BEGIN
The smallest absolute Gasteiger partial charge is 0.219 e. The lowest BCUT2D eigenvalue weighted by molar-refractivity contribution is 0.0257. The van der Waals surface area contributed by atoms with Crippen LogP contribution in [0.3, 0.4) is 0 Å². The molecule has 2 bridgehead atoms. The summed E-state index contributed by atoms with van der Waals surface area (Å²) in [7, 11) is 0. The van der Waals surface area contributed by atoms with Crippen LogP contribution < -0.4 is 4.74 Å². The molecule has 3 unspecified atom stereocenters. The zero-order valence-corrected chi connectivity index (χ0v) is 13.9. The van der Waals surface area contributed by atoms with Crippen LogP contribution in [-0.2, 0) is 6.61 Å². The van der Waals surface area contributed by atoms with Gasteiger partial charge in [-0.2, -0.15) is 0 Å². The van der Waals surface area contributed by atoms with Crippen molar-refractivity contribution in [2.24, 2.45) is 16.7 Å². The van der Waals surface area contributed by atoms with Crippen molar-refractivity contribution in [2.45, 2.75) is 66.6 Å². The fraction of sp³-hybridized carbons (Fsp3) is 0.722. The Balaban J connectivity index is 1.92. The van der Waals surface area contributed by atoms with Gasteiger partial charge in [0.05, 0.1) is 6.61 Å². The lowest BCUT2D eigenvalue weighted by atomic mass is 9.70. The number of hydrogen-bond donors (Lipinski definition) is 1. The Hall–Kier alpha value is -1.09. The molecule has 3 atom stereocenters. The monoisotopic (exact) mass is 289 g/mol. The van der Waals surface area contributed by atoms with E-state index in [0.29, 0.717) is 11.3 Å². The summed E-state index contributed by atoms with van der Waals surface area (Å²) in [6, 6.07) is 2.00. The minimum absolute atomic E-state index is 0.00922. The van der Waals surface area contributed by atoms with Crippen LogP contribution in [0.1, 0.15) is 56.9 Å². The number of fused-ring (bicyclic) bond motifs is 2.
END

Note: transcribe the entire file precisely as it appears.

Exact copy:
The smallest absolute Gasteiger partial charge is 0.219 e. The lowest BCUT2D eigenvalue weighted by molar-refractivity contribution is 0.0257. The van der Waals surface area contributed by atoms with Crippen LogP contribution in [0.3, 0.4) is 0 Å². The molecule has 2 bridgehead atoms. The summed E-state index contributed by atoms with van der Waals surface area (Å²) in [7, 11) is 0. The van der Waals surface area contributed by atoms with Crippen LogP contribution < -0.4 is 4.74 Å². The molecule has 3 unspecified atom stereocenters. The zero-order valence-corrected chi connectivity index (χ0v) is 13.9. The van der Waals surface area contributed by atoms with Crippen LogP contribution in [-0.2, 0) is 6.61 Å². The van der Waals surface area contributed by atoms with Gasteiger partial charge in [-0.2, -0.15) is 0 Å². The van der Waals surface area contributed by atoms with Crippen molar-refractivity contribution in [2.24, 2.45) is 16.7 Å². The van der Waals surface area contributed by atoms with Crippen molar-refractivity contribution in [2.45, 2.75) is 66.6 Å². The fraction of sp³-hybridized carbons (Fsp3) is 0.722. The Balaban J connectivity index is 1.92. The van der Waals surface area contributed by atoms with Gasteiger partial charge in [0.05, 0.1) is 6.61 Å². The lowest BCUT2D eigenvalue weighted by atomic mass is 9.70. The number of hydrogen-bond donors (Lipinski definition) is 1. The Hall–Kier alpha value is -1.09. The molecule has 3 atom stereocenters. The monoisotopic (exact) mass is 289 g/mol. The van der Waals surface area contributed by atoms with E-state index in [0.29, 0.717) is 11.3 Å². The summed E-state index contributed by atoms with van der Waals surface area (Å²) in [6, 6.07) is 2.00. The minimum absolute atomic E-state index is 0.00922. The van der Waals surface area contributed by atoms with Crippen LogP contribution in [0.1, 0.15) is 56.9 Å². The number of fused-ring (bicyclic) bond motifs is 2.